This is a very good conversation for focusing on how the many types of pleasures and pains are not interchangeable. You could ask something similar: Would a pill that brings you "tranquility" at the cost of never experiencing "joy" be worth it?

    I would certainly answer that "No."

  • Would a pill that brings you "tranquility" at the cost of never experiencing "joy" be worth it?

    That's pretty much the definition of what happens to one's feelings when one tries to dull the pain in one's life, isn't it? When you minimize your pain, over time, your pleasure goes with it.

  • That's pretty much the definition of what happens to one's feelings when one tries to dull the pain in one's life, isn't it? When you minimize your pain, over time, your pleasure goes with it.

    Gosh -- how many times have I heard people who are under treatment for various disorders complain that seeking relief through medication that dulls the mind or the senses is not worth it to them? I feel sure they don't mind the dulling of the pain, but when the dullness also makes it impossible to experience joy, that's the rub. I feel the same way many times when I take too many antihistamines!

    This exchange points out how important it is to emphasize that Epicurus was not about dulling the senses or emotions in general (sort of like the Stoics get accused of, whether rightly or wrongly) but instead increasing the one while decreasing the other.

    So that's an important point in regard to dulling the senses from an overall perspective.

    For purposes of debating the finer point, though, I suspect a different set of people, who would not themselves endorse dulling *all* the senses, would nevertheless be attracted by the idea of trading "joy" for "tranquility" because they have a definition of tranquility that to them does not imply dullness. So that's a somewhat different point. I'd like *both,* but if forced to choose between the two as part of some logic game, I would be more inclined to choose "joy" at the expense of "tranqulity."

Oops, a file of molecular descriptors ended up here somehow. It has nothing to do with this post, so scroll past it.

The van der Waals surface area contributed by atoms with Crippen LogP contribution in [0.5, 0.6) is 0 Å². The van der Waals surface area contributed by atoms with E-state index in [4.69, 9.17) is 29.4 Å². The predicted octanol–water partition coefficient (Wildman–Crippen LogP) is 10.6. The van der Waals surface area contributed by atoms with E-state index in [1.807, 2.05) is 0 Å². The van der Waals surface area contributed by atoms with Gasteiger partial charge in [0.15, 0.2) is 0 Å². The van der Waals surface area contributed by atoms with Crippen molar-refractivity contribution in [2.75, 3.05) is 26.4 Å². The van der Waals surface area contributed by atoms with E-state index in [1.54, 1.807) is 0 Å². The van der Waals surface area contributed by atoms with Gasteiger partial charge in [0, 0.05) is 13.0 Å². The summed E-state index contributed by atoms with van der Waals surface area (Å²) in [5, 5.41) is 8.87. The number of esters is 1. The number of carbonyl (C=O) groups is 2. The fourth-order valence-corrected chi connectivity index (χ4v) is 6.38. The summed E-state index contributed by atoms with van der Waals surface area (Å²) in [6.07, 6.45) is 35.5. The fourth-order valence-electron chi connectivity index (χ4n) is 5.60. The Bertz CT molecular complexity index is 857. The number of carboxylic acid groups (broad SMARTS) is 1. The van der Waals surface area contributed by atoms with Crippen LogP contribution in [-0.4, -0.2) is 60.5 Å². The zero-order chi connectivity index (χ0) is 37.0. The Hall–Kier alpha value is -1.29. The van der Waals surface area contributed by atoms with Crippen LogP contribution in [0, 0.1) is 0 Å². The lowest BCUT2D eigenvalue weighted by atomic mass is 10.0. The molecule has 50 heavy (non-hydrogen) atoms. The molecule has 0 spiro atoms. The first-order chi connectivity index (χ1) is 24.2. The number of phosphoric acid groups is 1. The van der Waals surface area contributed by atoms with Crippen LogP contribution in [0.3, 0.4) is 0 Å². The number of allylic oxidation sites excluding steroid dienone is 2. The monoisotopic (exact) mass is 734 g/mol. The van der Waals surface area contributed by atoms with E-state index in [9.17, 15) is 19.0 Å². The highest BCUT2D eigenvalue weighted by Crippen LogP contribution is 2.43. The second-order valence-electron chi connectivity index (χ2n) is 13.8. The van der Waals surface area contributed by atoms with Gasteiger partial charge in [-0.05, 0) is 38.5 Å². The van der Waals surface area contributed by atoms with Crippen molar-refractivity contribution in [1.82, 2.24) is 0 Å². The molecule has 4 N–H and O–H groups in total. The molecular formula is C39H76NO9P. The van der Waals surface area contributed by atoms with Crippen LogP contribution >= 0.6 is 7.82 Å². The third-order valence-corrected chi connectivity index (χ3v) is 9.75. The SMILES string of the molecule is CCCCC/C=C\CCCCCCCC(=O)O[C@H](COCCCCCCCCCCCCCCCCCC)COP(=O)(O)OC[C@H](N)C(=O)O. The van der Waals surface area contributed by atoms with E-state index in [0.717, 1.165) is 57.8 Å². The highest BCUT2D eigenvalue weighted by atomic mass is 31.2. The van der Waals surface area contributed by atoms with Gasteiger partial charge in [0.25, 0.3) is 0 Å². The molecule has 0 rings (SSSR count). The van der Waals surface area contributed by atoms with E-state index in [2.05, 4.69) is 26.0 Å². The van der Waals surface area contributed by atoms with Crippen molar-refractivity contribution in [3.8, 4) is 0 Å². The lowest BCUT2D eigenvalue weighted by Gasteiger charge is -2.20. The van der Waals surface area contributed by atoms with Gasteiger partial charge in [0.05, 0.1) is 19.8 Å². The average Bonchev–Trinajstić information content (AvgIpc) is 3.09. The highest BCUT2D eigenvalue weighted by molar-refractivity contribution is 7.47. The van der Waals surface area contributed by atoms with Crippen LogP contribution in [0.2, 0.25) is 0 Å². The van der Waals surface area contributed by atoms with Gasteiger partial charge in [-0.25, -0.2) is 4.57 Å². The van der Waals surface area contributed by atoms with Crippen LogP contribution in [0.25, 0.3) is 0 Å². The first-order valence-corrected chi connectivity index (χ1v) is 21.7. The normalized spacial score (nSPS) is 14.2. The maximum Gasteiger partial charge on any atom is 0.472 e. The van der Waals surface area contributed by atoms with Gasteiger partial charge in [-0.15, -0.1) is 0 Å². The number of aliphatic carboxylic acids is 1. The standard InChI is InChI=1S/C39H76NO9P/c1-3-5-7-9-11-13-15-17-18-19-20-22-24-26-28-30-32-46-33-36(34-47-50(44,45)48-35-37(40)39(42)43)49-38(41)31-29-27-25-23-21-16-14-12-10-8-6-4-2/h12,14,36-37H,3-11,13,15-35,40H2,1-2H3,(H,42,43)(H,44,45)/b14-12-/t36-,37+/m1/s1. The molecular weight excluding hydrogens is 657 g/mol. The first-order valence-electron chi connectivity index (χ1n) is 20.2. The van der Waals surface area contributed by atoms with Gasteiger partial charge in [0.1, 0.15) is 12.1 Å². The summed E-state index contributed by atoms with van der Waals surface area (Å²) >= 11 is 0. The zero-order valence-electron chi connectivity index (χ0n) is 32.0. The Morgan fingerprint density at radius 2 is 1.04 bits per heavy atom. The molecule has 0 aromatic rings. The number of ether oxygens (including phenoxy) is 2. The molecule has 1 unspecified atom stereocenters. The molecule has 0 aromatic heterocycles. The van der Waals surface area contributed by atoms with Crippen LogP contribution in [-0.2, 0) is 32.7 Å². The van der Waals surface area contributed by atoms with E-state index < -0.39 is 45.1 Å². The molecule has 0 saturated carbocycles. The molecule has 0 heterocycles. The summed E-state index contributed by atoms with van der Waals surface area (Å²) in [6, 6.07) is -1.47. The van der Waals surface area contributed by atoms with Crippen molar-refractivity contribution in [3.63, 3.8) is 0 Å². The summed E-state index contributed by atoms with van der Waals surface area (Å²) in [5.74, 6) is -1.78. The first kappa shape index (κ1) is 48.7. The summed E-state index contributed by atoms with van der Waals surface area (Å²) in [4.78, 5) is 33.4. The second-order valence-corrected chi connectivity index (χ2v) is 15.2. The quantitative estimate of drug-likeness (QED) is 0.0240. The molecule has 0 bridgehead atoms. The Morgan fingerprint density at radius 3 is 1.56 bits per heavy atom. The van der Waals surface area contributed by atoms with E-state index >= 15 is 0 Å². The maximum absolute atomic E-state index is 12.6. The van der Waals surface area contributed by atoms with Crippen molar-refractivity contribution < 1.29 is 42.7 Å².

So articulating how joy and tranquility fit together is an important part of articulating the Epicurean perspective, which of course reminds me of that passage from Torquatus:

    [40] XII. Again, the truth that pleasure is the supreme good can be most easily apprehended from the following consideration. Let us imagine an individual in the enjoyment of pleasures great, numerous and constant, both mental and bodily, with no pain to thwart or threaten them; I ask what circumstances can we describe as more excellent than these or more desirable? A man whose circumstances are such must needs possess, as well as other things, a robust mind subject to no fear of death or pain, because death is apart from sensation, and pain when lasting is usually slight, when oppressive is of short duration, so that its temporariness reconciles us to its intensity, and its slightness to its continuance. [41] When in addition we suppose that such a man is in no awe of the influence of the gods, and does not allow his past pleasures to slip away, but takes delight in constantly recalling them, what circumstance is it possible to add to these, to make his condition better?

    or from Cicero:

    Cicero, In Defense of Publius Sestius 10.23: “He {Publius Clodius} praised those most who are said to be above all others the teachers and eulogists of pleasure {the Epicureans}. … He added that these same men were quite right in saying that the wise do everything for their own interests; that no sane man should engage in public affairs; that nothing was preferable to a life of tranquility crammed full of pleasures. But those who said that men should aim at an honorable position, should consult the public interest, should think of duty throughout life not of self-interest, should face danger for their country, receive wounds, welcome death – these he called visionaries and madmen.” Note: Here is a link to Perseus where the Latin and translation of this can be compared. The Latin is: “nihil esse praestabilius otiosa vita, plena et conferta voluptatibus.” See also here for word translations.

  • In last night's Zoom meeting, we discussed this Homeric tale (of a drug which removes all pain and suffering), and a question came up about no longer needing friends. This morning I was researching something else, and happened upon this (which is only the abstract):


    Are Friends and Friendship Worthwhile to the Advanced Epicurean?